Carlos Boozer remembers the first time in his professional career that he took direction from a teenager. It was during a game in fall 2003, after a play designed to free up Zydrunas Ilgauskas worked exactly as intended, with every X and every O in its place. A precocious rookie then pulled Boozer aside; LeBron James, just months removed from playing for the Ohio high school title, had seen a moment of opportunity in the eyes of Boozer’s defender.
“Booz, your guy is looking at me,” James told him, per Boozer’s recollection. “If we run this play again, just duck in.” When Cleveland later returned to that set, Ilgauskas became the decoy, James the distraction, and Boozer the uncontested scorer. An already successful plan of attack sprouted another possibility—all through the cultivation of an idea from a first-year playmaker, and his insistence that the end of a possession was hardly an end at all. “Even if the play worked, he would see something else that could work the next time we ran that same play,” Boozer says. “That’s what made him so special to me. I don’t know how to explain it. I would just call it his mental Rolodex.”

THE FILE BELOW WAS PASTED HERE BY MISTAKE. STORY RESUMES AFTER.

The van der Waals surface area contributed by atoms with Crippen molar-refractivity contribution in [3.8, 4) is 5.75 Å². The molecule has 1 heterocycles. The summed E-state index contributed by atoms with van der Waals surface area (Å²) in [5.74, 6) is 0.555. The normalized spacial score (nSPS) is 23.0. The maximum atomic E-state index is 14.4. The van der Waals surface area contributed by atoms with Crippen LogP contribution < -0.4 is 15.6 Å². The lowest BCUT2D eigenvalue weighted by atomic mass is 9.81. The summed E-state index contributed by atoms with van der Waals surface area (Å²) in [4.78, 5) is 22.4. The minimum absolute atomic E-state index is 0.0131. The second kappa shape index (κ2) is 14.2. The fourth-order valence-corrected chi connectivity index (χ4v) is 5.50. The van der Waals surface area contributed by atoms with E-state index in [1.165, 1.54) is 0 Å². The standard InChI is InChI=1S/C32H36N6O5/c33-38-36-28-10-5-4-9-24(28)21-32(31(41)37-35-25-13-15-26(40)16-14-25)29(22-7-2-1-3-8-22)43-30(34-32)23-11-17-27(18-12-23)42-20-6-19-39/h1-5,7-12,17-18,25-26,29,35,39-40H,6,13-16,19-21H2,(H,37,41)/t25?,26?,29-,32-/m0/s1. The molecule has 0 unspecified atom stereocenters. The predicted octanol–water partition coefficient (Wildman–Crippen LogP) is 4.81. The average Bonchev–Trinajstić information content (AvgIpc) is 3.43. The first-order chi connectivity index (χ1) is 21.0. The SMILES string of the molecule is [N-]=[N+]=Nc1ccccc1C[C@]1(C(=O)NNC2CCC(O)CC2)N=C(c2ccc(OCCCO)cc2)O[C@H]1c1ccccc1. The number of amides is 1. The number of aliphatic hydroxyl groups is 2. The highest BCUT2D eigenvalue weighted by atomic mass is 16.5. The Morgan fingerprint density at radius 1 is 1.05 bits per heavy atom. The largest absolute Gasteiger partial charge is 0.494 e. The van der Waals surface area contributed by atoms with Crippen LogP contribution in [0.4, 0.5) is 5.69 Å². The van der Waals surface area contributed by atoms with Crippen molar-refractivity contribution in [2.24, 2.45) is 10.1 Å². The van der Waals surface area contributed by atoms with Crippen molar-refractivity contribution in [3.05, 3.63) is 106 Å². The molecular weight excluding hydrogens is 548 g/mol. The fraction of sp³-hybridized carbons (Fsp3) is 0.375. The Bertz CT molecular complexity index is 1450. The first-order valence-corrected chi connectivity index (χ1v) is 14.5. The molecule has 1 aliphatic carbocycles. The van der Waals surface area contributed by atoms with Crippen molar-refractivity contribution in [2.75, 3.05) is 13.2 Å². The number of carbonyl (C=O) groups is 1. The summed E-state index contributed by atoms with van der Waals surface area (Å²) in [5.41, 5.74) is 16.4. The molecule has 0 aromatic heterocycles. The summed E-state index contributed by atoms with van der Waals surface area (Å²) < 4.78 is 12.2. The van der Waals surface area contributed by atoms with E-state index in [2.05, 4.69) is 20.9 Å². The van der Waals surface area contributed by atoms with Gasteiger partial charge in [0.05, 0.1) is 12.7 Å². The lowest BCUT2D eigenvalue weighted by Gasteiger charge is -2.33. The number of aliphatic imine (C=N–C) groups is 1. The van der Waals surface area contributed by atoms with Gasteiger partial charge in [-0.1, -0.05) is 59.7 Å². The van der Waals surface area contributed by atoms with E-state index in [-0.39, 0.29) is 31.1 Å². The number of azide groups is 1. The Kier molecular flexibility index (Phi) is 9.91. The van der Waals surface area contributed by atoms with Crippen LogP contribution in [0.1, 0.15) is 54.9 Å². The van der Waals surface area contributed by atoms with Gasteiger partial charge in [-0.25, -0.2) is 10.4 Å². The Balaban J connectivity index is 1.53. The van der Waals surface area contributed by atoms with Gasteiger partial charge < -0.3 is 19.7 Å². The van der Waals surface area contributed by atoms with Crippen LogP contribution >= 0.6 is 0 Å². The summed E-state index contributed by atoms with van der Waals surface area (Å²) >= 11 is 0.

It’s a fitting metaphor for the last remaining star of the analog age. When LeBron arrived on the NBA scene in 2003, cameraphones weren’t yet common nor sophisticated enough to capture the moment. Today, a picture of James walking to the bus in street clothes will beam directly into the pocket of his 72.6 million Instagram followers. At this point, there are more coaches and executives from LeBron’s draft class than there are active players. An entire wave has come and gone. “He’s got an old game,” former Cavs head coach Mike Brown told The Plain Dealer back in 2009. “That’s not anything negative. It’s powerful, it’s athletic, it’s energetic—the whole nine yards. It just seems like he’s been doing it forever.”